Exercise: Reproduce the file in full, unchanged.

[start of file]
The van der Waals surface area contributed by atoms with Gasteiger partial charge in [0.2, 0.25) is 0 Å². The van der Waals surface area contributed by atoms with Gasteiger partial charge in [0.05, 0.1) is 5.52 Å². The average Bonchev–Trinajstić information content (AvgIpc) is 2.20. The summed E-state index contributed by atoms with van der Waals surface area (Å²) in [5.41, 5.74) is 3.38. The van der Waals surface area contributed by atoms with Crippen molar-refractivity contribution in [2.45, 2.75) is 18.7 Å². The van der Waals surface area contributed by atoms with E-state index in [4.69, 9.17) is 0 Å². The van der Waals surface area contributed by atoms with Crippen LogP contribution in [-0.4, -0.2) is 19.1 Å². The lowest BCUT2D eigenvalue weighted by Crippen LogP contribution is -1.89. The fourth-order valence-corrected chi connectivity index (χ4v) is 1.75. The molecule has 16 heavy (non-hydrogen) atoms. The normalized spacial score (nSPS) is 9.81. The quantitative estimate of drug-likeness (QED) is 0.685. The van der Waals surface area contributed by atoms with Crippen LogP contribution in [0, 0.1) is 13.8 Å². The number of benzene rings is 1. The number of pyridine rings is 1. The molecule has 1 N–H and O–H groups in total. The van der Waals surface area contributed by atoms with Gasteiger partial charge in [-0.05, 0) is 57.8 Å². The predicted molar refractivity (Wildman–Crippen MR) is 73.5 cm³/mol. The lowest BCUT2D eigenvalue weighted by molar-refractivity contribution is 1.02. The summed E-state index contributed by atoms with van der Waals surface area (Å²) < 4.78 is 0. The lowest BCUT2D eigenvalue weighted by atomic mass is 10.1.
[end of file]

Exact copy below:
The van der Waals surface area contributed by atoms with Gasteiger partial charge in [0.2, 0.25) is 0 Å². The van der Waals surface area contributed by atoms with Gasteiger partial charge in [0.05, 0.1) is 5.52 Å². The average Bonchev–Trinajstić information content (AvgIpc) is 2.20. The summed E-state index contributed by atoms with van der Waals surface area (Å²) in [5.41, 5.74) is 3.38. The van der Waals surface area contributed by atoms with Crippen molar-refractivity contribution in [2.45, 2.75) is 18.7 Å². The van der Waals surface area contributed by atoms with E-state index in [4.69, 9.17) is 0 Å². The van der Waals surface area contributed by atoms with Crippen LogP contribution in [-0.4, -0.2) is 19.1 Å². The lowest BCUT2D eigenvalue weighted by Crippen LogP contribution is -1.89. The fourth-order valence-corrected chi connectivity index (χ4v) is 1.75. The molecule has 16 heavy (non-hydrogen) atoms. The normalized spacial score (nSPS) is 9.81. The quantitative estimate of drug-likeness (QED) is 0.685. The van der Waals surface area contributed by atoms with Crippen LogP contribution in [0, 0.1) is 13.8 Å². The number of benzene rings is 1. The number of pyridine rings is 1. The molecule has 1 N–H and O–H groups in total. The van der Waals surface area contributed by atoms with Gasteiger partial charge in [-0.05, 0) is 57.8 Å². The predicted molar refractivity (Wildman–Crippen MR) is 73.5 cm³/mol. The lowest BCUT2D eigenvalue weighted by molar-refractivity contribution is 1.02. The summed E-state index contributed by atoms with van der Waals surface area (Å²) < 4.78 is 0. The lowest BCUT2D eigenvalue weighted by atomic mass is 10.1.